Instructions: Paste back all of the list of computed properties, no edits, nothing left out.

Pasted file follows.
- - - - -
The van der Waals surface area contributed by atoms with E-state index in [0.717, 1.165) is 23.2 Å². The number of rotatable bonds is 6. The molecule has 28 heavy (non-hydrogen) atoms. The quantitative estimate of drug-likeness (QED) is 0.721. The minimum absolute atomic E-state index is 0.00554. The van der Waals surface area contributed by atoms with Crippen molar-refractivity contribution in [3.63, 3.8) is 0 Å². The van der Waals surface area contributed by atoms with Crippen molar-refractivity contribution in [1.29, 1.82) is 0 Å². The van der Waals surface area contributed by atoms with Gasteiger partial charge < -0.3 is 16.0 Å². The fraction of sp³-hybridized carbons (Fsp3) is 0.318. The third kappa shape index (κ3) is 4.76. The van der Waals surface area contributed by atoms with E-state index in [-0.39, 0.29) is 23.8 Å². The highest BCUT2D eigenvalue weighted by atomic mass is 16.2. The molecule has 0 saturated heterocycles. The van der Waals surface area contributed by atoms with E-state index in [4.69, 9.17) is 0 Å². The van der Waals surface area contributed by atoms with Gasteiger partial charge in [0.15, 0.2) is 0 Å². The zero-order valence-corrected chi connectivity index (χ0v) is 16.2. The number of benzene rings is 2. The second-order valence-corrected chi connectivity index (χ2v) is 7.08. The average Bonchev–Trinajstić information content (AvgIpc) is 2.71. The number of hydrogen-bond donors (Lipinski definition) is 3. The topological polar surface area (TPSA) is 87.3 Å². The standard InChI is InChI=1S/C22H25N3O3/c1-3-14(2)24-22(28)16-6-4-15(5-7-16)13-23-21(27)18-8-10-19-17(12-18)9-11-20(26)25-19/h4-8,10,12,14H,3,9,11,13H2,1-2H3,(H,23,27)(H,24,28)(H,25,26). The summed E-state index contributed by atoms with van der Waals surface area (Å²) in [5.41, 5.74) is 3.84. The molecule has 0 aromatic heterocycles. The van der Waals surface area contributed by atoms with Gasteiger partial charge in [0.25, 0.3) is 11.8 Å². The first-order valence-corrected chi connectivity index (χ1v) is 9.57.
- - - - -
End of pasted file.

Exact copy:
The van der Waals surface area contributed by atoms with E-state index in [0.717, 1.165) is 23.2 Å². The number of rotatable bonds is 6. The molecule has 28 heavy (non-hydrogen) atoms. The quantitative estimate of drug-likeness (QED) is 0.721. The minimum absolute atomic E-state index is 0.00554. The van der Waals surface area contributed by atoms with Crippen molar-refractivity contribution in [3.63, 3.8) is 0 Å². The van der Waals surface area contributed by atoms with Crippen molar-refractivity contribution in [1.29, 1.82) is 0 Å². The van der Waals surface area contributed by atoms with Gasteiger partial charge < -0.3 is 16.0 Å². The fraction of sp³-hybridized carbons (Fsp3) is 0.318. The third kappa shape index (κ3) is 4.76. The van der Waals surface area contributed by atoms with E-state index in [-0.39, 0.29) is 23.8 Å². The highest BCUT2D eigenvalue weighted by atomic mass is 16.2. The molecule has 0 saturated heterocycles. The van der Waals surface area contributed by atoms with E-state index in [4.69, 9.17) is 0 Å². The van der Waals surface area contributed by atoms with Gasteiger partial charge in [0.15, 0.2) is 0 Å². The zero-order valence-corrected chi connectivity index (χ0v) is 16.2. The number of benzene rings is 2. The second-order valence-corrected chi connectivity index (χ2v) is 7.08. The average Bonchev–Trinajstić information content (AvgIpc) is 2.71. The number of hydrogen-bond donors (Lipinski definition) is 3. The topological polar surface area (TPSA) is 87.3 Å². The standard InChI is InChI=1S/C22H25N3O3/c1-3-14(2)24-22(28)16-6-4-15(5-7-16)13-23-21(27)18-8-10-19-17(12-18)9-11-20(26)25-19/h4-8,10,12,14H,3,9,11,13H2,1-2H3,(H,23,27)(H,24,28)(H,25,26). The summed E-state index contributed by atoms with van der Waals surface area (Å²) in [5.41, 5.74) is 3.84. The molecule has 0 aromatic heterocycles. The van der Waals surface area contributed by atoms with Gasteiger partial charge in [0.25, 0.3) is 11.8 Å². The first-order valence-corrected chi connectivity index (χ1v) is 9.57.